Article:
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A New Technique to Quickly Erase Hard Drives

CowboyNeal posted more than 8 years ago | from the clean-and-clear dept.

458

RockDoctor writes "Stories about 'wiped' hard drives appearing on eBay (and other channels) and being stuffed with personably-identifiable data are legion; rarer are spy planes having to land on enemy territory, but it happened in 2001 to a US spy plane over an un-declared enemy (China, and that's a topic in itself). Dark Reading reports the development of a technique to securely wipe a hard drive in seconds, and which is safe for flying. (The safe for flying criterion rules out things like fun with packing the drives in thermite. Also thermiting the drives may not erase the platters to the standard required, which is moderately interesting itself."

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458 comments

New technique? (1)

Xymor (943922) | more than 8 years ago | (#15554909)

Is it more effective than wiping HDD using powerful magnets?

Re:New technique? (1, Redundant)

ChronoReverse (858838) | more than 8 years ago | (#15554913)

Powerful magnets do rather little to wipe hard drives (besides, there's a fearsomely powerful permanent magnet inside HDs already). I heard about this test where magnets powerful enough to bend the platters still weren't able to wipe the data off.

Re:New technique? (1)

Saven Marek (739395) | more than 8 years ago | (#15554917)

Magnets powerful enough to bend aluminum and glass? that I would like to see.

Re:New technique? (5, Informative)

Anonymous Coward | more than 8 years ago | (#15554945)

Aluminum can act oddly in the presens of magnetic feels. see this link [pureenergysystems.com] for information on how it might be able to bens platters.

Re:New technique? (2, Interesting)

Wonko the Sane (25252) | more than 8 years ago | (#15555038)

If you shape the magnets correctly and use AC to power them, then a magnetic field can (in theory) move any material that conducts electricity. Because a moving magnetic field will generate an electric field in the conductor, with will create a magnetic field that interacts with the original field. It may not be practical with all materials, but it is possible.

Degaussing Technique (4, Informative)

Kadin2048 (468275) | more than 8 years ago | (#15554986)

It depends on the type of magnetic field used and how it's applied. If you just put a drive platter (or magnetic tape, or floppy disk) into a static magnetic field, you might bend the platters or disturb the media, without actually destroying the data itself.

I'm most familiar with procedures for erasing magnetic tape than hard drives. The conventional method that I was always taught was to put the tape very close to source of a strong alternating electromagnetic field (so easy way is to just have a small coil hooked up to the wall socket). Then -- and this is the important part -- you move the media away from the coil, while the coil is still operating. So it goes from the near field out to where the field is basically no longer having any effect, but without the field going off. The result is that different layers of the media end up with different magnetic fields: as the media moves further and further away from the coil, the field is no longer able to saturate the center of it, so it's left with a certain state. The material just next to that gets left with a different state, because by then the coil's field has changed directions. So you end up with different magnetic states (polarizations) being written to the media both in the depth direction, and lengthwise (as you pull the tape along past the coil). I guess the thickness of the "stripes" would depend on characteristics of the media, plus the frequency of the coil's field and the speed with which the media was moving past it. I just always moved it slowly away at a few inches per second, personally.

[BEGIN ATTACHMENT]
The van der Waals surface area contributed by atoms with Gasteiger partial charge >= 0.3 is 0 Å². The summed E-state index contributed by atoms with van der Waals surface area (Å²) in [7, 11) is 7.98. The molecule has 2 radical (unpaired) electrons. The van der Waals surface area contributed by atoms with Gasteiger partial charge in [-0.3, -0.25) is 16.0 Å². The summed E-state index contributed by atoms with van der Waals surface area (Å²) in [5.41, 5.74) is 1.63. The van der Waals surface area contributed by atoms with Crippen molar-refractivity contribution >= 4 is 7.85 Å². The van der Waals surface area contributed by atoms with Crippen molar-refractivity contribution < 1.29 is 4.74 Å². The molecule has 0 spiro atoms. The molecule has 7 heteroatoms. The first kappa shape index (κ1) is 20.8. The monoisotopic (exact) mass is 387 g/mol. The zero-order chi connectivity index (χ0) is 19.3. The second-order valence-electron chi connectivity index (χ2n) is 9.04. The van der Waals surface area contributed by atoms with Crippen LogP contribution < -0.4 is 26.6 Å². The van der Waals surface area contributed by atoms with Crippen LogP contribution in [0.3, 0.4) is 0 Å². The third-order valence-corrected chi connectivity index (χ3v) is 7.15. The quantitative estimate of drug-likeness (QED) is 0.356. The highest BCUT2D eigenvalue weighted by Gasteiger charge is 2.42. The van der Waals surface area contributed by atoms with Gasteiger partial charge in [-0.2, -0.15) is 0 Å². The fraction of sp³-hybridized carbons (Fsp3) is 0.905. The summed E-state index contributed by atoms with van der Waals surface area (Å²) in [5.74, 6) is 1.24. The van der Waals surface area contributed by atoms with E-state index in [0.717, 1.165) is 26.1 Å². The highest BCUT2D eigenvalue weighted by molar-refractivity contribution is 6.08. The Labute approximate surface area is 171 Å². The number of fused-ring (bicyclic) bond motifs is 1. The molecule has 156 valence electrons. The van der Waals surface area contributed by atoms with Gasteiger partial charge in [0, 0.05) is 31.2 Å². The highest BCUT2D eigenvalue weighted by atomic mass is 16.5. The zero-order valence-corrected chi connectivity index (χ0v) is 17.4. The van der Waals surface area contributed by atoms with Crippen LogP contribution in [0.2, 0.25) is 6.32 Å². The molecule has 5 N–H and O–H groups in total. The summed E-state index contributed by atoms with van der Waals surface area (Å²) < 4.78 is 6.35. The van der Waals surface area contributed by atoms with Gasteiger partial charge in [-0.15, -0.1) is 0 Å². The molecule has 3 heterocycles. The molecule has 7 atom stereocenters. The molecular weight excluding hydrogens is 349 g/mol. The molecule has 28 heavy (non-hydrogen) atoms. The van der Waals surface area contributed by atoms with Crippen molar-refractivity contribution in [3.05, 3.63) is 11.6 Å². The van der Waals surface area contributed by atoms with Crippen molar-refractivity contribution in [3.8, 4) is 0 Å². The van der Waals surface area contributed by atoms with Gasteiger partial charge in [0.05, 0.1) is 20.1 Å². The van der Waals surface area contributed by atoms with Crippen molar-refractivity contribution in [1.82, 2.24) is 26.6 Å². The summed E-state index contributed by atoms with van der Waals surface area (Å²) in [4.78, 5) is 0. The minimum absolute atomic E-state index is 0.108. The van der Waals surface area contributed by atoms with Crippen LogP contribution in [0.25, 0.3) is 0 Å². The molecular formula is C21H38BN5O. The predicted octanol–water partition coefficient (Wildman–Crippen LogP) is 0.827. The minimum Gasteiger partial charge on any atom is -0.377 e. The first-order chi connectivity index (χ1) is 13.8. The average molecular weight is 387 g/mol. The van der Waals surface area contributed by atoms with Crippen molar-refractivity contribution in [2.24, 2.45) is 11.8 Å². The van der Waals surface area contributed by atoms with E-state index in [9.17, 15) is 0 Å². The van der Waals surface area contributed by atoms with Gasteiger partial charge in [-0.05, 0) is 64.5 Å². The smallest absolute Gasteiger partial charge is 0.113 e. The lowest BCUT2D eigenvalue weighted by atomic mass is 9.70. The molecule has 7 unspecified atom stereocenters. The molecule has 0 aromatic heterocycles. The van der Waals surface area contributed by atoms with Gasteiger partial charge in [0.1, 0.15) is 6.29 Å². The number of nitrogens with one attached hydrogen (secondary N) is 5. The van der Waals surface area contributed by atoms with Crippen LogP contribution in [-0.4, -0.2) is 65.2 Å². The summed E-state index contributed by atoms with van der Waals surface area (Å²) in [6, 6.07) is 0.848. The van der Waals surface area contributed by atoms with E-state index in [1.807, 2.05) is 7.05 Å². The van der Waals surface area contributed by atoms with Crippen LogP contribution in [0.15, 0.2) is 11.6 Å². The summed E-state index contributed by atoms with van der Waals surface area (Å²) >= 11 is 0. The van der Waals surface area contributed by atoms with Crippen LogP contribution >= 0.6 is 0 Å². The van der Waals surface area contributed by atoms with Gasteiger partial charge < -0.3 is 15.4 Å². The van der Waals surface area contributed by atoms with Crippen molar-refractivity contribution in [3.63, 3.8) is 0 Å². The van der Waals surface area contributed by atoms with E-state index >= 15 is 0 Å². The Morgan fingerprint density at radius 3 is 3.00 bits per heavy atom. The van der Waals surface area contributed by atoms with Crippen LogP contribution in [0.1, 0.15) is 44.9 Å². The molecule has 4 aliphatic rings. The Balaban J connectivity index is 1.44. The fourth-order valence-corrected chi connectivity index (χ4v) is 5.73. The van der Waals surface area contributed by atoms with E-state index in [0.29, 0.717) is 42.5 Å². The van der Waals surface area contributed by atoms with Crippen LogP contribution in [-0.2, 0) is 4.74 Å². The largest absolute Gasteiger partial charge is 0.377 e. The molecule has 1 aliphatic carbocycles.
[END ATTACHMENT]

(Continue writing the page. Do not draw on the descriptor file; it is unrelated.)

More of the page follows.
Just holding the media next to a magnet, even an AC electromagnet, and turning the magnet on and off, doesn't erase the data as effectively as moving the media from close to the coil to far away. Or at least that's what I was always told. I suppose if you had a circuit that powered down the coil slowly, it would have much the same effect.

Re:New technique? (4, Informative)

tomhudson (43916) | more than 8 years ago | (#15555023)

Poster wrote:

Powerful magnets do rather little to wipe hard drives

If you had read the article , you would have found that they ARE using magnets to wipe the hard drives. FTFA:

The researchers concluded that permanent magnets are the best solution.

There's powerful and then there's powerful... (2, Informative)

Animaether (411575) | more than 8 years ago | (#15555162)

GP probably meant by 'powerful' magnets the kind you can get at scientific supplies shops, or even (in slightly less powerful degree) at ThinkGeek.

The 'powerful' in the article refers to the power akin to an MRI scanner. Ever see that video of somebody holding a scissor on a string several feet away from the aperture, and the scissor points straight to it with some duress on the holder's finger from the string when the MRI is on?

Suffice to say that nobody in a home/office environment is going to have one those 'powerful' magnets laying around.

Me - I settled for "Darik's Boot and Nuke" as part of the Eraser program to wipe two old computers, and will again for a third shortly. They never had highly classified or particularly sensitive information - just stopping the casual users from retrieving old porn. I hate porn pirates.

Re:New technique? (2, Informative)

ballermann (124688) | more than 8 years ago | (#15554921)

FTFA: The researchers concluded that permanent magnets are the best solution.

Re:New technique? (0)

Anonymous Coward | more than 8 years ago | (#15554932)

Just... wow.

I mean, the article isn't even that long.

Second Post!! (0, Troll)

TrisexualPuppy (976893) | more than 8 years ago | (#15554911)

Scientology [ytmnd.com]

Computer systems and their hard drives (3, Funny)

Anonymous Coward | more than 8 years ago | (#15554916)